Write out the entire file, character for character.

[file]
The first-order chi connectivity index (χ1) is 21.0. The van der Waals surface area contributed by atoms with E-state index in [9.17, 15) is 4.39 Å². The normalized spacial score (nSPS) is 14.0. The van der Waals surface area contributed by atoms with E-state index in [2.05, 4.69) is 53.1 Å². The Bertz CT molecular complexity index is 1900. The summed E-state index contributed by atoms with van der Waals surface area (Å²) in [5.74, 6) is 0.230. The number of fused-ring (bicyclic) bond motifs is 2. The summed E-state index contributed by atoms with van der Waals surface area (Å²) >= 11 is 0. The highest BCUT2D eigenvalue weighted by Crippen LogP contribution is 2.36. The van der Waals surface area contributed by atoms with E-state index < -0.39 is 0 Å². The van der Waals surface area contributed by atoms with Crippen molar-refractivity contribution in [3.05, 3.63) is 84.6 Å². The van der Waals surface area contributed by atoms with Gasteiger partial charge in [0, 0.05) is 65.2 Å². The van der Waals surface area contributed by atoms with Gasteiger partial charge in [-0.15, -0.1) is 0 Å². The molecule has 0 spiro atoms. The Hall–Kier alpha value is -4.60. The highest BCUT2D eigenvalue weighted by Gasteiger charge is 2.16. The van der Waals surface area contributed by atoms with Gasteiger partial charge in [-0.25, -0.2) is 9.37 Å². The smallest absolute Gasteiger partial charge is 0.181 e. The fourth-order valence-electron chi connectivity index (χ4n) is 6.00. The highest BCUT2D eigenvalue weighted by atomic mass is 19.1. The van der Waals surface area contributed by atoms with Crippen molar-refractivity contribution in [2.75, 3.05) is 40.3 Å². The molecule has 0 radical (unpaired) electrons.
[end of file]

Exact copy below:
The first-order chi connectivity index (χ1) is 21.0. The van der Waals surface area contributed by atoms with E-state index in [9.17, 15) is 4.39 Å². The normalized spacial score (nSPS) is 14.0. The van der Waals surface area contributed by atoms with E-state index in [2.05, 4.69) is 53.1 Å². The Bertz CT molecular complexity index is 1900. The summed E-state index contributed by atoms with van der Waals surface area (Å²) in [5.74, 6) is 0.230. The number of fused-ring (bicyclic) bond motifs is 2. The summed E-state index contributed by atoms with van der Waals surface area (Å²) >= 11 is 0. The highest BCUT2D eigenvalue weighted by Crippen LogP contribution is 2.36. The van der Waals surface area contributed by atoms with E-state index < -0.39 is 0 Å². The van der Waals surface area contributed by atoms with Crippen molar-refractivity contribution in [3.05, 3.63) is 84.6 Å². The van der Waals surface area contributed by atoms with Gasteiger partial charge in [0, 0.05) is 65.2 Å². The van der Waals surface area contributed by atoms with Gasteiger partial charge in [-0.15, -0.1) is 0 Å². The molecule has 0 spiro atoms. The Hall–Kier alpha value is -4.60. The highest BCUT2D eigenvalue weighted by Gasteiger charge is 2.16. The van der Waals surface area contributed by atoms with Gasteiger partial charge in [-0.25, -0.2) is 9.37 Å². The smallest absolute Gasteiger partial charge is 0.181 e. The fourth-order valence-electron chi connectivity index (χ4n) is 6.00. The highest BCUT2D eigenvalue weighted by atomic mass is 19.1. The van der Waals surface area contributed by atoms with Crippen molar-refractivity contribution in [2.75, 3.05) is 40.3 Å². The molecule has 0 radical (unpaired) electrons.